We use subforms in Access a lot around here. Sometimes, we may have upwards of 5 or 6 subforms per form. Adding that many can be a real drag on performance if you’re not careful. This is part one of two posts on the topic. Ben will talk about disabling the loading of subforms on startup in our next post.


Children Come First
Adding subforms will alter the event sequence of your application; instead of your main form firing off first, your subforms take over and fire their events then your main form events will go off. Here is what you might expect the sequence would be:

  • Open Event Main Form
  • Load Event Main Form
  • Open Event Sub Form x
  • Load Event Sub Form x

Instead the order of events changes:

  • Open Event Sub Form x
  • Load Event Sub Form x
  • Open Event Main Form
  • Load Event Main Form

Groundhog Day Effect


If you’re not careful, your subforms open and load events will fire off several times under certain conditions, slowing your app down and making you feel like you’re in the ‘Groundhog Day’ movie. For example, if you change your forms recordsource on the open event of the main form, the sequence will fire like so:

  • All of your subforms open and load events execute
  • Your main form open event fires off and changes the recordsource
  • Your subforms fire off again
  • Control comes back to the main form and now it filters the records
  • Your subforms fire off again
  • Control comes back to the main form and the rest of the code is executed

The above sequence can mean your application can take several seconds to load a form, much longer if it’s reading data from the cloud. The cycles just keep repeating based on what your main form does.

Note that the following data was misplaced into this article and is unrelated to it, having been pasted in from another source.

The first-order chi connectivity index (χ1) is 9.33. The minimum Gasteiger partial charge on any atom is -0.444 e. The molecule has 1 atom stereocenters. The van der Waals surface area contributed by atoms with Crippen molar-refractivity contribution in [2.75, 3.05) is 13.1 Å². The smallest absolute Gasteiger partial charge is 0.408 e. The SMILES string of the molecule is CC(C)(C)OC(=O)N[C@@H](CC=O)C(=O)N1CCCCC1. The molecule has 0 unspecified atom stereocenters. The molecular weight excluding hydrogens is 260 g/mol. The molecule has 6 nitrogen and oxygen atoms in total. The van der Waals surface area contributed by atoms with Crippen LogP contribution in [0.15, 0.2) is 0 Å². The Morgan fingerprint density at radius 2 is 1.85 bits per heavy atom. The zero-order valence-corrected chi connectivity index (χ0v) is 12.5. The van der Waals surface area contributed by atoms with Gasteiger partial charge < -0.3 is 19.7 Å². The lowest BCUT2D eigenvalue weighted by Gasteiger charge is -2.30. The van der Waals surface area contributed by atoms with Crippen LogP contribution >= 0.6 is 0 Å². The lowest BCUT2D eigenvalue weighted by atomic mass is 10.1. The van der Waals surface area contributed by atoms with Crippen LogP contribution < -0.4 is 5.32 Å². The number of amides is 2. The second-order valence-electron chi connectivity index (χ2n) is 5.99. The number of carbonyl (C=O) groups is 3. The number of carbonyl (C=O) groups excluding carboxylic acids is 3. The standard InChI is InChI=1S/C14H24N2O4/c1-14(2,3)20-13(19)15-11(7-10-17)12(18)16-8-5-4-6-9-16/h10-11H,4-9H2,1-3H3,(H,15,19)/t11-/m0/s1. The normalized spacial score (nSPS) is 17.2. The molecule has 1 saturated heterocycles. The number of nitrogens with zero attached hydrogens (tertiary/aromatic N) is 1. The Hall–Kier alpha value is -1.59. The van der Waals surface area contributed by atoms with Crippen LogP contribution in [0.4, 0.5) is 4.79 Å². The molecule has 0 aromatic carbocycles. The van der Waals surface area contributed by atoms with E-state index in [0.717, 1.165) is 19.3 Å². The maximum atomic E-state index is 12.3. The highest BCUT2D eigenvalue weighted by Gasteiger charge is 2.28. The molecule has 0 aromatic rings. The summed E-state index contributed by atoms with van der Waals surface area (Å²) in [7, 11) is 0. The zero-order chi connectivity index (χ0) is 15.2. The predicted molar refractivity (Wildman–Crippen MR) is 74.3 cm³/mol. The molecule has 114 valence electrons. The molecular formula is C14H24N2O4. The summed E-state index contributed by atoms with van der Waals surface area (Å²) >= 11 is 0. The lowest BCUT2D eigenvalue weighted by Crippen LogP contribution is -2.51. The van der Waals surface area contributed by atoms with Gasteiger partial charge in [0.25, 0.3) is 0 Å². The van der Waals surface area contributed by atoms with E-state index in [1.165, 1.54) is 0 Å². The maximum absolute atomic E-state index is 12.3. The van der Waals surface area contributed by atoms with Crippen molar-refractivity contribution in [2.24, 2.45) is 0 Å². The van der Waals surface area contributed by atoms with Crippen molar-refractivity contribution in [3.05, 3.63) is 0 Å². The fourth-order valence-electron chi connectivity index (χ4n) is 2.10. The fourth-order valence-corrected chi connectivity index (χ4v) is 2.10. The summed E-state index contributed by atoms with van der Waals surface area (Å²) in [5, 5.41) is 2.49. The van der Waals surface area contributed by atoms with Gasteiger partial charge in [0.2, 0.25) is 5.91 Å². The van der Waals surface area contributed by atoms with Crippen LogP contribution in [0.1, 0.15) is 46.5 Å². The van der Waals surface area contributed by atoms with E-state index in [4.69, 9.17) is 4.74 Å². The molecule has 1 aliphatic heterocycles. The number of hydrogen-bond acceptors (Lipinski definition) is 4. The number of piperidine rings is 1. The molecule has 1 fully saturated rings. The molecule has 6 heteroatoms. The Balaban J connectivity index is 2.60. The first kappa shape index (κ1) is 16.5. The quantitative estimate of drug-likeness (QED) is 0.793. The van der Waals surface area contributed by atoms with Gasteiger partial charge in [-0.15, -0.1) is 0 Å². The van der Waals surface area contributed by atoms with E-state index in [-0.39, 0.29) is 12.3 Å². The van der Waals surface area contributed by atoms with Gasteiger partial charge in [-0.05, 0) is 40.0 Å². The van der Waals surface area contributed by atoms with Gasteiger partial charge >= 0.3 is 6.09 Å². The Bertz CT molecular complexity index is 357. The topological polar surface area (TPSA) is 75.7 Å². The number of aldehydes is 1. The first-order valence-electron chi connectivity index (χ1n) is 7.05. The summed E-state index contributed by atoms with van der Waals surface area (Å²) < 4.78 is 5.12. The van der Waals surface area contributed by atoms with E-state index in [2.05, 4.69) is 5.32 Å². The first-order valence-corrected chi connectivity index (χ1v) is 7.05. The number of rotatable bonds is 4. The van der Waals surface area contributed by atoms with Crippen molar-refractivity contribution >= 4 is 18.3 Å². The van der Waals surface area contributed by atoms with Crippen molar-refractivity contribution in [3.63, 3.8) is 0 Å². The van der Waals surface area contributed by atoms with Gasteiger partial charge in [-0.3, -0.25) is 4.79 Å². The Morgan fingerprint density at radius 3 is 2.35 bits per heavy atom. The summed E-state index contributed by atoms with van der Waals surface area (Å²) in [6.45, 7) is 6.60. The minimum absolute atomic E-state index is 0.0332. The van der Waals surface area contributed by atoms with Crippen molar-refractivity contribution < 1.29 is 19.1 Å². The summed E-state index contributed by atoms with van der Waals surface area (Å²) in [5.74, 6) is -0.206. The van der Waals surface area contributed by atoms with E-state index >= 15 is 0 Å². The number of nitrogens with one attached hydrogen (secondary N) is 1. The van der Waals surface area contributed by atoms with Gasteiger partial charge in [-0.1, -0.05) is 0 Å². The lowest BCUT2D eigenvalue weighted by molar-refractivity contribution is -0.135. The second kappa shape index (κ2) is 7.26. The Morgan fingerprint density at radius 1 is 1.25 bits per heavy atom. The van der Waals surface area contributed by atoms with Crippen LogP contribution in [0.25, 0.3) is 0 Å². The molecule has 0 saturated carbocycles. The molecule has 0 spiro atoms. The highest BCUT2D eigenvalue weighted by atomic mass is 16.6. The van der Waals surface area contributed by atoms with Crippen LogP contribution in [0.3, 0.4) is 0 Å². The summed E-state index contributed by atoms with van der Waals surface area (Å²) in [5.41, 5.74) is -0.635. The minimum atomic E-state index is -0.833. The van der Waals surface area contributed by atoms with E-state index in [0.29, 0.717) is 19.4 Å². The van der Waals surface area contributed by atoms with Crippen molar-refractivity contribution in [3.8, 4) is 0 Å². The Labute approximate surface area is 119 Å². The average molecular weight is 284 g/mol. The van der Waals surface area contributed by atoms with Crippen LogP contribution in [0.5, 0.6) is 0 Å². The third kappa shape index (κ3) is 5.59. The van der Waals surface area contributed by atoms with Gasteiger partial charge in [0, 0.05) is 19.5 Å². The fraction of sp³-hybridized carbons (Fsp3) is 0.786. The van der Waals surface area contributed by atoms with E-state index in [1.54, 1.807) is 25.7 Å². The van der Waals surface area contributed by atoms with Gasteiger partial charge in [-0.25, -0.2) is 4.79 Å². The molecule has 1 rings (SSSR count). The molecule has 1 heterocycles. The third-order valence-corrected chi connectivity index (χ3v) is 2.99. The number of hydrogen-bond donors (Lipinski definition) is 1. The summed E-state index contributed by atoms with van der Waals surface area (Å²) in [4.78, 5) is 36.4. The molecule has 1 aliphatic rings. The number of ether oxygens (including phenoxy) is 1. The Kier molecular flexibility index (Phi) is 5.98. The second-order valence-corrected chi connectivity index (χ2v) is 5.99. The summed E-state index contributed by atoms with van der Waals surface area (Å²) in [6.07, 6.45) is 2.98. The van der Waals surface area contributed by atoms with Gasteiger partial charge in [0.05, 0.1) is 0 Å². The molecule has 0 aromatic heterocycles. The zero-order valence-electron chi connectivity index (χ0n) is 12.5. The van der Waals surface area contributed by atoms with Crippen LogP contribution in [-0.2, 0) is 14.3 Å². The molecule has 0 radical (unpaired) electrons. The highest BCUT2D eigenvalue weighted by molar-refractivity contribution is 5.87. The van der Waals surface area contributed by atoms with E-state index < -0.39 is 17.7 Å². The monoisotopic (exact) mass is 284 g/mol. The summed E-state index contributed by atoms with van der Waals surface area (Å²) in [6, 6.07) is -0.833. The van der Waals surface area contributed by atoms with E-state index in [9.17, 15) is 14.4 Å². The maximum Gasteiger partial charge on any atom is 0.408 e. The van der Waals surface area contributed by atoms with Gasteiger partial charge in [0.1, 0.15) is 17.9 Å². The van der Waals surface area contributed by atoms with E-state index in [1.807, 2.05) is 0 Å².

Use a Public Variable Stored on the Parent Form to Control Flow

You can’t change the behavior of Access but you can minimize the impact in two ways: by separating code into their own procedures and by using a global variable on the main form. You can then check the value of the variable on your subforms and stop execution until the main form has finished loading.

Separating Out Code

It’s quite tempting to do everything all at once in a single event and often you can, but as stated earlier, doing certain actions in an event may cause the cascading of events that may only serve to muddy the waters and slow things down. Therefore, a general rule of thumb should be adhered to for assigning code:

Use WhereCondition to perform filters upon the form via DoCmd.OpenForm whenever possible.
Use Open event only to check if the form is allowed to open, nothing more.
Use Load event to set up defaults and if appropriate, change recordsource.
Use Current event to manipulate the current record only.

This typically helps in most circumstances but sometimes we have more complicated forms where we need to control the order and that’s where the next item comes in…

Using Public Variable

First, add a module level variable to the main form:
Public bolFinishedLoading As Boolean
Second, on each of your subforms open or load events add the following:
If not Me.Parent.bolFinishedLoading Then
        Exit Sub
End If

Once your main form has completed loading, switch the value to True:
bolFinishedLoading = True
You may then want to call subform’s loading routine especially if it needs to be performed after the parent form has finished loading. You typically can do so like this:
Me.frmMyChild.Form.FinishLoading (frmMyChild is the name of your subform)
provided that your subform has a public procedure named FinishLoading.

You also may want to call FinishLoading procedure from the subform’s Load event especially if you reload the subform after the parent form has finished loading, in which case you will want the code to look like this instead:
If Me.Parent.bolFinishedLoading Then
        Exit Sub
End If

With this special procedure, you can ensure that the additional loading code is always executed whenever the subform’s Load event fires or whenever the parent form’s Load event fires but not when the parent form is still loading.

Happy Holidays!